Première screening Saturday 17 April 2004 (SBS TV, Saturday Masterpiece slot).
Repeat Transmission: 9 July 2005 (extended 39' version), 25 Feb 2007, 4pm Saturday 12 Jan 2008, 11:00am Sunday 19 July 2009.
"An intriguing presentation that promises as scintillating visual essay on the city of Sydney, set to a splendid musical score by Peter Sculthorpe ... visually, it is stunning..."
- Sydney Morning Herald TV Guide April 12-18 2004.
"The magical photography by Adam Sebire of Sydney’s visual icons is matched by thematic, orchestral, and solo sounds which do not attempt to paint the visuals in sound... Sebire’s inspired filming of Sydney, both present and historical, provides a visual singing of Sydney. Especially magical were the scenes of 18th and 19th century paintings superimposed on the Opera House and Circular Quay locations."
- Robert Walker in MCA Music Forum, May-July 2006, p.75.
Peter Sculthorpe, who turns 75 on 29 April 2004, is almost certainly Australia's most internationally-recognised composer. Best-known for his broad landscape compositions such as Kakadu and Earth Cry, he now turns his attention to his own backyard in this new work tailor-made for the SBS Radio & Television Youth Orchestra. It is scored for string orchestra with clarinet, harp and percussion soloists.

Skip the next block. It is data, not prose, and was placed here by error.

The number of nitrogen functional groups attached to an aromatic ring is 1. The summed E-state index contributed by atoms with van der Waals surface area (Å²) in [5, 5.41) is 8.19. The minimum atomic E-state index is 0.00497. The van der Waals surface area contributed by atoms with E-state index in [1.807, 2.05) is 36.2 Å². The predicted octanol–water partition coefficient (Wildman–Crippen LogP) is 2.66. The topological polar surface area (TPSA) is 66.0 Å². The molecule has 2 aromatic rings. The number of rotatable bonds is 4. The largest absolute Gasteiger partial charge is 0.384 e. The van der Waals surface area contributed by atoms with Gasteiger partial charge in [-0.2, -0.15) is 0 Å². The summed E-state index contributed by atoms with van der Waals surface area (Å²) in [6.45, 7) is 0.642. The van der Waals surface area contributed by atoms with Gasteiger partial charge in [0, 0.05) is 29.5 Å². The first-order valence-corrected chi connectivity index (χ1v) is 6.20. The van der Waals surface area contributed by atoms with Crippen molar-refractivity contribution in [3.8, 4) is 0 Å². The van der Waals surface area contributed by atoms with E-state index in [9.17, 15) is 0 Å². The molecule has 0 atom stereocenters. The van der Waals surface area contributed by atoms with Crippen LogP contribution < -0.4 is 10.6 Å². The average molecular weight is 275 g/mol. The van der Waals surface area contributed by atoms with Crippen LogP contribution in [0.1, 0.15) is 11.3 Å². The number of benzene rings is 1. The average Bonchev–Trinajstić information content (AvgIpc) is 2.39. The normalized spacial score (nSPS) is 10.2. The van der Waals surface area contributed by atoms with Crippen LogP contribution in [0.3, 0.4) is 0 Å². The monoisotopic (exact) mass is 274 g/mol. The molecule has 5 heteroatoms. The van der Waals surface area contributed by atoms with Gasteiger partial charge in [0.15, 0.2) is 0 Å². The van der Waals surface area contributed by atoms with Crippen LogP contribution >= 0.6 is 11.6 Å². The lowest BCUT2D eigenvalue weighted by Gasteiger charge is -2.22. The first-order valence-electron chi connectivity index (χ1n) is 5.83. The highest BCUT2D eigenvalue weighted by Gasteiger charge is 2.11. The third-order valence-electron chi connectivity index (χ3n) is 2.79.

"Sydney Singing" takes us on a journey through Sydney over the course of a day. From dawn over the harbour, to a lazy morning on Bondi Beach, a cultured afternoon at the Opera House, to dusk at the El Alamein Fountain, the neon lights of Kings Cross, and then through the wee hours of the city's existence to sunrise over the harbour city once more. The programme includes interviews with Peter Sculthorpe in each of the locations described by his music; young soloists perform outdoors in these locations. The world première of the orchestrated version of Sydney Singing used in this broadcast was recorded live at the newly rebuilt Sydney Conservatorium of Music by SBS Radio.
Directed, Edited & Filmed by Adam Sèbire. DVD authored by Adam Sèbire (with additional features including composer’s commentary, was released by SBS in 2005, and re-released again in 2009 by Universal Music.